Hector will take integral field spectroscopy on galaxies with z<0.15 in the 4MOST WAVES-North and WAVES-South∗ regions. The WAVES data, which will come later, will give the environment metrics neces- sary to relate how local and global environments influence galaxy growth through gas accretion, star formation and spins measured with Hector. The WALLABY ASKAP† survey will trace HI gas across the Hector fields, which in combination with Hector will give a complete view of gas accretion and star formation.
In this paper we present the Australian Astronomical Observatory’s concept design for Sphinx - a fiber positioner with 4,332 “spines” on a 7.77mm pitch for CFHT’s Mauna Kea Spectroscopic Explorer (MSE) Telescope. Based on the Echidna technology used with FMOS (on Subaru) and 4MOST (on VISTA), the next evolution of the tilting spine design delivers improved performance and superior allocation efficiency. Several prototypes have been constructed that demonstrate the suitability of the new design for MSE. Results of prototype testing are presented, along with an analysis of the impact of tilting spines on the overall survey efficiency. The Sphinx fiber positioner utilizes a novel metrology system for spine position feedback. The metrology design and the careful considerations required to achieve reliable, high accuracy measurements of all fibers in a realistic telescope environment are also presented.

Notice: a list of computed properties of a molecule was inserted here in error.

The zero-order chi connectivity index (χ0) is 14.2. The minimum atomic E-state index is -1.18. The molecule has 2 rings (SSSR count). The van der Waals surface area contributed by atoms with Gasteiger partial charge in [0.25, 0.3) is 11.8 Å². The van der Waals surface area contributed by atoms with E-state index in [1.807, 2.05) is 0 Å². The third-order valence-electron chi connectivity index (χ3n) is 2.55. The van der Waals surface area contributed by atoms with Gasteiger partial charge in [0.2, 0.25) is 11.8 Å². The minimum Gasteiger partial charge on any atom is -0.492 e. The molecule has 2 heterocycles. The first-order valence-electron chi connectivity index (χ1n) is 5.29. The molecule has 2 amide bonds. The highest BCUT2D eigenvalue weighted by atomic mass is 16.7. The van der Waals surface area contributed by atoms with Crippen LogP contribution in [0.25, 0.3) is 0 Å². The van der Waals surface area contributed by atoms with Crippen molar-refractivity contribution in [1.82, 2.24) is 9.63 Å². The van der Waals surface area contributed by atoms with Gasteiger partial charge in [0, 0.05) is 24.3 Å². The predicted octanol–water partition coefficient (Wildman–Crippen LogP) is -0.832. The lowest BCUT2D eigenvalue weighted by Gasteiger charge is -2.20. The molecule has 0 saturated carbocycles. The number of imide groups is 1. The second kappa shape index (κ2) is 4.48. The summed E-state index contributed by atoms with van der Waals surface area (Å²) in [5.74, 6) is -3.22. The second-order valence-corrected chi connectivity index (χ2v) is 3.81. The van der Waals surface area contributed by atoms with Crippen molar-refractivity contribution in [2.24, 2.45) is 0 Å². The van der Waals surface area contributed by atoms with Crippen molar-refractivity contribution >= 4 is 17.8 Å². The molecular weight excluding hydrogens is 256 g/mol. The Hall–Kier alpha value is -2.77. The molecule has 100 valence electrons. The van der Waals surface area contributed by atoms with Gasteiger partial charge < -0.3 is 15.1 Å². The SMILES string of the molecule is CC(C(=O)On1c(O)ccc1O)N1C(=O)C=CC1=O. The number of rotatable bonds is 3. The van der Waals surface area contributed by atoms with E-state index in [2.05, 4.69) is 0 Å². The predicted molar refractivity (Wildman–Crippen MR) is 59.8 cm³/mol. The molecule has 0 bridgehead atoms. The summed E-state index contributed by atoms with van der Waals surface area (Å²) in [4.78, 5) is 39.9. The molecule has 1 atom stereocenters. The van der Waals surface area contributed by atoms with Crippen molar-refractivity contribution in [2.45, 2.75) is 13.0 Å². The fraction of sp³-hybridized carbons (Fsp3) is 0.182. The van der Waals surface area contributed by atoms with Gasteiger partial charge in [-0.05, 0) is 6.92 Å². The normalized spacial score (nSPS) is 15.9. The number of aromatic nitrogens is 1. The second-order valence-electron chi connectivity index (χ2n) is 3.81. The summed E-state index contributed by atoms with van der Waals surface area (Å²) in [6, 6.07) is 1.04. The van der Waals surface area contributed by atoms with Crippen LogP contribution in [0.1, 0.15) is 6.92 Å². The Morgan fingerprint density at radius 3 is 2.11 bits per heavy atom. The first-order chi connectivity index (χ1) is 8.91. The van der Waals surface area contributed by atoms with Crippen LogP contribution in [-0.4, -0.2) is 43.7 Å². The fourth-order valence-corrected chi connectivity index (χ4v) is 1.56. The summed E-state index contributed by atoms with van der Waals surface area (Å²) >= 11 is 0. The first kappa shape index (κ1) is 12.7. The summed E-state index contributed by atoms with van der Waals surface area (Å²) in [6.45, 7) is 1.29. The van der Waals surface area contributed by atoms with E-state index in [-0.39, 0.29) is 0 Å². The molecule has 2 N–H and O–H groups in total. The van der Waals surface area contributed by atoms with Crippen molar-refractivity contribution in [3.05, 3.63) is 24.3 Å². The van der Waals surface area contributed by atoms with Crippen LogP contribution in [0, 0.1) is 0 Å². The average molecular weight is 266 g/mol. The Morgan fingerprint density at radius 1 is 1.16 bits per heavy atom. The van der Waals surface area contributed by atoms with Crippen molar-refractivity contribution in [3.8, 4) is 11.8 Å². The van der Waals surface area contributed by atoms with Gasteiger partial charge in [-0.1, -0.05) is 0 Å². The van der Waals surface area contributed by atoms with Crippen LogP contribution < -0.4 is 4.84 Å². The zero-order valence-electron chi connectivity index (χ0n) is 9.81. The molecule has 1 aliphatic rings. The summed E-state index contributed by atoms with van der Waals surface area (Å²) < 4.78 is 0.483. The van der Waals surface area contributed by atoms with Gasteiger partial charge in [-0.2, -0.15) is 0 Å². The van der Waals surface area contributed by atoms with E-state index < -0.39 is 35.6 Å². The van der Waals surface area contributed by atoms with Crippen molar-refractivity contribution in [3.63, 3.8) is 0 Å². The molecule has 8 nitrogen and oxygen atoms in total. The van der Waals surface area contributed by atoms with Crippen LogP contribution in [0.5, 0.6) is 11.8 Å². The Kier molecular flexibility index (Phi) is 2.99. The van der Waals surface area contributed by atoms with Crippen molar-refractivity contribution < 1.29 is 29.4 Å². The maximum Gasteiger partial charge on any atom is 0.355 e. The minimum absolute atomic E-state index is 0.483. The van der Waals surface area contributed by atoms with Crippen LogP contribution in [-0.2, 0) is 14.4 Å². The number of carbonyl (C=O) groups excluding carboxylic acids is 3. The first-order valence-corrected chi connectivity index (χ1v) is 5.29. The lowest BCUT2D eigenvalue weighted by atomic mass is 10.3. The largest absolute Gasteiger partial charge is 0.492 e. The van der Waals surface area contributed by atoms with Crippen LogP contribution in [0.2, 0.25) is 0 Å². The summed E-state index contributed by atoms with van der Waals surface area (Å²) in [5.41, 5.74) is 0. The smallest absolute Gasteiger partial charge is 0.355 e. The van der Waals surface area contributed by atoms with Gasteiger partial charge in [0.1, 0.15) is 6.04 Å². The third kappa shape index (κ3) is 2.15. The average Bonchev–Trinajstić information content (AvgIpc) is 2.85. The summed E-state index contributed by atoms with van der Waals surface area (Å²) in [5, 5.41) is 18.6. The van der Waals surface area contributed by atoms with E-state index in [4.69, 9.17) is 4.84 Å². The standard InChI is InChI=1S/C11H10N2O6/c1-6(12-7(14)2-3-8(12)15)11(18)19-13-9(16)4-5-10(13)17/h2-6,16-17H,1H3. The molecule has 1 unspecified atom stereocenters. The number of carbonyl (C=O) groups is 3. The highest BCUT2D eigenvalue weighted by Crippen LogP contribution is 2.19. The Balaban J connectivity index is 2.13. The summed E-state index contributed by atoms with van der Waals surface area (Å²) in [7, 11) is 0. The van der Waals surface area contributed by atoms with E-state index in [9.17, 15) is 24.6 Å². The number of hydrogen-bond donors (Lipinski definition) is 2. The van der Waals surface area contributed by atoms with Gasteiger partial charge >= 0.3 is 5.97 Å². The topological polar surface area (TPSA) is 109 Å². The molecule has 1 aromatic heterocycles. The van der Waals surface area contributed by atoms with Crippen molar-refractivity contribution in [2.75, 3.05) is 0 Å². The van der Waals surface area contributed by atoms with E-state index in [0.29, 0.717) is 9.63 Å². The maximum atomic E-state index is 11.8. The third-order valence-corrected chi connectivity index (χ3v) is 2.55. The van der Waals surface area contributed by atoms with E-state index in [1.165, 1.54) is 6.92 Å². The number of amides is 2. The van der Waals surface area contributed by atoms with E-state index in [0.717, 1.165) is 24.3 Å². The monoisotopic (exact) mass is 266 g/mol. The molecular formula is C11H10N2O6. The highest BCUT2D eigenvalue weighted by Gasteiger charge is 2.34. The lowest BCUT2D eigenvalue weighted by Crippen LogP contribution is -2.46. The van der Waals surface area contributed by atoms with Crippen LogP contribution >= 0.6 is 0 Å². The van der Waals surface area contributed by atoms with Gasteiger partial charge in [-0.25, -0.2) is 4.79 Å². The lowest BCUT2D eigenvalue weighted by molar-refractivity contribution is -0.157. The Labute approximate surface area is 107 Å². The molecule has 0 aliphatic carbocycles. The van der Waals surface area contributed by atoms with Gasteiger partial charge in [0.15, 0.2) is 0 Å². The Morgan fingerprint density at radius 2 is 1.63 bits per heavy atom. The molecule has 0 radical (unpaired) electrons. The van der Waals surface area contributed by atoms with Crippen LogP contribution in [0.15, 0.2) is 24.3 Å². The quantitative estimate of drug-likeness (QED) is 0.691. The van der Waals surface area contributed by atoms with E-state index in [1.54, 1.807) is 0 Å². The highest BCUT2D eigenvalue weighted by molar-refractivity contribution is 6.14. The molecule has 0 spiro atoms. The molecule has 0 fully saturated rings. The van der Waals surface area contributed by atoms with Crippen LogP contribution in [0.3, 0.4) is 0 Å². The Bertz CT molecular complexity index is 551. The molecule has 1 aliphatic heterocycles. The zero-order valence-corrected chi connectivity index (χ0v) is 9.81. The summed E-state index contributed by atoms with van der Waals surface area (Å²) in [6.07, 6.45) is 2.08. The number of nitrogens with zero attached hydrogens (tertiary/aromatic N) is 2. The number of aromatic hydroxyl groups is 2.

Hector<sup>[1,2,3]</sup> will be the new massively-multiplexed integral field spectroscopy (IFS) instrument for the Anglo-Australian Telescope (AAT) in Australia and the next main dark-time instrument for the observatory. Based on the success of the SAMI instrument, which is undertaking a 3400-galaxy survey, the integral field unit (IFU) imaging fibre bundle (hexabundle) technology under-pinning SAMI is being improved to a new innovative design for Hector. The distribution of hexabundle angular sizes is matched to the galaxy survey properties in order to image 90% of galaxies out to 2 effective radii. 50-100 of these IFU imaging bundles will be positioned by ‘starbug’ robots across a new 3-degree field corrector top end to be purpose-built for the AAT. Many thousand fibres will then be fed into new replicable spectrographs. Fundamentally new science will be achieved compared to existing instruments due to Hector's wider field of view (3 degrees), high positioning efficiency using starbugs, higher spectroscopic resolution (R=3000-5500 from 3727-7761Å, with a possible redder extension later) and large IFUs (up to 30 arcsec diameter with 61-217 fibre cores). A 100,000 galaxy IFS survey with Hector will decrypt how the accretion and merger history and large-scale environment made every galaxy different in its morphology and star formation history. The high resolution, particularly in the blue, will make Hector the only instrument to be able to measure higher-order kinematics for galaxies down to much lower velocity dispersion than in current large IFS galaxy surveys, opening up a wealth of new nearby galaxy science.